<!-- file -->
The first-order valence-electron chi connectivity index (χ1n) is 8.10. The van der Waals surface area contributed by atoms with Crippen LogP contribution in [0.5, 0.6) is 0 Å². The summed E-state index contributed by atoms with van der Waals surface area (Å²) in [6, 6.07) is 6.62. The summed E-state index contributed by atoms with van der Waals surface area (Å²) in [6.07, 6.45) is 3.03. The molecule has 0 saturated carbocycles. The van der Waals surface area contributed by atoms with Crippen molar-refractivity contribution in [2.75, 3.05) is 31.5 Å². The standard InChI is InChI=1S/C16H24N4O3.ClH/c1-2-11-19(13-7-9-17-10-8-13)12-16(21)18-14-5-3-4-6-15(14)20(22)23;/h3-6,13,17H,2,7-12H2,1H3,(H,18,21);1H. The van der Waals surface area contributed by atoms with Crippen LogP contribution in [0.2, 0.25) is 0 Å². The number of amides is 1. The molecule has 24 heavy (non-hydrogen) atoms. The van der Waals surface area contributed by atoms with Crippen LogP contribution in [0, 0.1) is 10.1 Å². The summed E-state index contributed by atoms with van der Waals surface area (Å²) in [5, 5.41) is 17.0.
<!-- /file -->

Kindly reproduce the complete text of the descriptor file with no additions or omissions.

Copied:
The first-order valence-electron chi connectivity index (χ1n) is 8.10. The van der Waals surface area contributed by atoms with Crippen LogP contribution in [0.5, 0.6) is 0 Å². The summed E-state index contributed by atoms with van der Waals surface area (Å²) in [6, 6.07) is 6.62. The summed E-state index contributed by atoms with van der Waals surface area (Å²) in [6.07, 6.45) is 3.03. The molecule has 0 saturated carbocycles. The van der Waals surface area contributed by atoms with Crippen molar-refractivity contribution in [2.75, 3.05) is 31.5 Å². The standard InChI is InChI=1S/C16H24N4O3.ClH/c1-2-11-19(13-7-9-17-10-8-13)12-16(21)18-14-5-3-4-6-15(14)20(22)23;/h3-6,13,17H,2,7-12H2,1H3,(H,18,21);1H. The van der Waals surface area contributed by atoms with Crippen LogP contribution in [0.2, 0.25) is 0 Å². The number of amides is 1. The molecule has 24 heavy (non-hydrogen) atoms. The van der Waals surface area contributed by atoms with Crippen LogP contribution in [0, 0.1) is 10.1 Å². The summed E-state index contributed by atoms with van der Waals surface area (Å²) in [5, 5.41) is 17.0.